14th February 2020
Your guide to good skin care habits
So you’ve managed to stick to your New Year’s resolutions (or at least some of them). But how about picking up some new, healthy skin care habits? It’s never too late to start treating your skin with a bit more TLC. Here’s our ultimate guide to the best healthy skin care habits that can revolutionise your skin care routine.
SPF every day
If there’s one skin care habit you should without-a-doubt pick up, it’s wearing SPF – every single day. In fact, SPF is one of the most powerful anti-ageing products in your skin care arsenal.
Ask any dermatologist, and they’ll tell you that wearing sunscreen every day is the number one thing you can do to prevent premature ageing in the skin, even in the winter. While burn-causing UVB rays may not be present all year round, UVA rays can penetrate through glass and windows to cause photodamage in the skin.
What does photodamage look like? Think hyperpigmentation, fine lines, loss of volume and the breakdown of collagen in your skin. To avoid premature ageing caused by sun damage, use a broad-spectrum sunscreen with an SPF rating of at least 30 every day (and no, SPF in your moisturiser or makeup won’t cut the mustard – you need to make this it’s own step).
As an added step once or twice a week, extend your nightly cleanse into a hot cloth oil treatment. Massage your favourite oil or cleansing balm into your skin, and wet a freshly laundered face cloth with hot water. Wring out the cloth, and lay it over your face for a few seconds to steam your skin and help trapped pores unclog.
Moisturising every day
Keeping your skin moisturised – no matter what your skin type is – is one of the main pillars of a good skin care routine (including cleansing, and protecting with SPF).
Even if you have oily or blemish prone skin, your skin still needs moisture. In fact, dermatologists now believe that excess oil production can be linked directly to dehydration in the skin. So keeping your skin adequately moisturised with the right ingredients can actually help combat excess oil and balance your skin, to reduce breakouts.
If you have oilier skin, look for gel-creme formulas which will hydrate your skin without clogging pores. Don’t think that you have to avoid oil-based moisturisers entirely – just be smart about using the right oils for your skin.
Plant oils that are rich in thinner fatty acids like linoleic acid, aka omega-6. This thin fatty acid can help oily skin types that produce too much thicker, sticker fatty acids like oleic acid, which can clog pores. Rosehip oil and sunflower oil are both rich in linoleic acid, to nourish the skin and help reduce breakouts.
The Regenerating Collagen Moisturiser is formulated with powerful ingredients to stimulate collagen production and keep skin plump, fresh and rejuvenated. This moisturiser uses Matrixyl 3000, a synthetic peptide is known for its ability to fade fine lines and wrinkles by stimulating collagen production.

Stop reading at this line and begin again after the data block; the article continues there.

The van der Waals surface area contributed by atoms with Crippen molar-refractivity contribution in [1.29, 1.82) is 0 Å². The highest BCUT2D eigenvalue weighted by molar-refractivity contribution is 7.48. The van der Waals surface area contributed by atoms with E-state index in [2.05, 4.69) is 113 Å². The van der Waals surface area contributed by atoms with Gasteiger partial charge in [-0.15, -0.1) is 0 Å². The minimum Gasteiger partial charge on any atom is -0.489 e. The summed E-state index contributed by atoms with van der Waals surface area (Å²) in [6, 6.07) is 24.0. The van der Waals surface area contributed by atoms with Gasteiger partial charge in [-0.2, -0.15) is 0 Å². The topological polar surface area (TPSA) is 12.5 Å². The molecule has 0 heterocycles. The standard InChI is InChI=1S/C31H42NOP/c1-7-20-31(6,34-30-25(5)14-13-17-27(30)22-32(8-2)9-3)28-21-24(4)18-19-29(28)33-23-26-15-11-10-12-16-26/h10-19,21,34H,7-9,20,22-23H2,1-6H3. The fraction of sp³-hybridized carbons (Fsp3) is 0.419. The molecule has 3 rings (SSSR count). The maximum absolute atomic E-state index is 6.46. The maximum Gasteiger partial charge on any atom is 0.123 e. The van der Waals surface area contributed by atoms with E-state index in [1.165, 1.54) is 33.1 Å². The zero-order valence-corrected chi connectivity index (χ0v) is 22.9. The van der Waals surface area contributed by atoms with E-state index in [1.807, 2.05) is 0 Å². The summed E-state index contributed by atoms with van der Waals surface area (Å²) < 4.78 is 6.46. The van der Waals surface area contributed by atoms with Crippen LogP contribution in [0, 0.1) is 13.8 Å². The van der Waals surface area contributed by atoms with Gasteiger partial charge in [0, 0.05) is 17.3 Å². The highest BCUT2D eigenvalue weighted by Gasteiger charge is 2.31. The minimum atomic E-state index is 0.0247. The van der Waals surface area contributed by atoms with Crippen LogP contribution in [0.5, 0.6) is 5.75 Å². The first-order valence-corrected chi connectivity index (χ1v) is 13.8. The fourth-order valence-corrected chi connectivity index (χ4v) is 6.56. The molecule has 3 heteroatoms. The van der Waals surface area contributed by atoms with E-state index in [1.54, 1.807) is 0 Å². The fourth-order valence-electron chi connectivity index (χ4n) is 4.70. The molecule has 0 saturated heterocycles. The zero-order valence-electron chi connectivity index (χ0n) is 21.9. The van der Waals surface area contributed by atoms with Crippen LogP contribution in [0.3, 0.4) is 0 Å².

Getting enough sleep
Getting a good night’s rest is one of the most important skin care habits to adopt for glowing, healthy skin.
There’s a reason why it’s called getting your beauty sleep. When you’re asleep, your skin has 8-9 hours to replenish its own oils, which are full of healing nutrients like fatty acids and ceramides. This excess of sebum is why it’s so important to go to sleep with clean, moisturised skin – because although this sebum is beneficial, it can lead to breakouts when mixed with dirt, grime and makeup.
So what exactly does a ‘good night’s sleep’ look like? We’ve all heard how important it is to get a full eight hours, but it turns out this could be a bit of a myth.
One full REM cycle of sleep typically lasts 1.5 hours. So, five separate REM cycles would result in 7.5 hours of good sleep, while an extra REM cycle would end up in 9 hours.
Aim to give yourself an eight-to-nine hour window to ensure that you’ll get enough rest at bedtime – even if it takes you awhile to actually fall asleep. If you can, avoid scrolling on your phone or falling asleep watching Netflix as this excess of blue light can lead to a less satisfying sleep.
Don’t forget your neck, chest and hands
Skin care shouldn’t stop at your jawline. Your neck, chest and hands need just as much attention as the skin on your face, as this thinner skin is more prone to signs of ageing than the rest of the skin on your body.
However, this doesn’t mean you have to be wasteful with your product. When moisturising, pull excess product down to your neck and chest, applying in light upward motions to boost circulation and lymphatic drainage. Then instead of washing the product off your hands, simply massage the excess into the backs of your hands.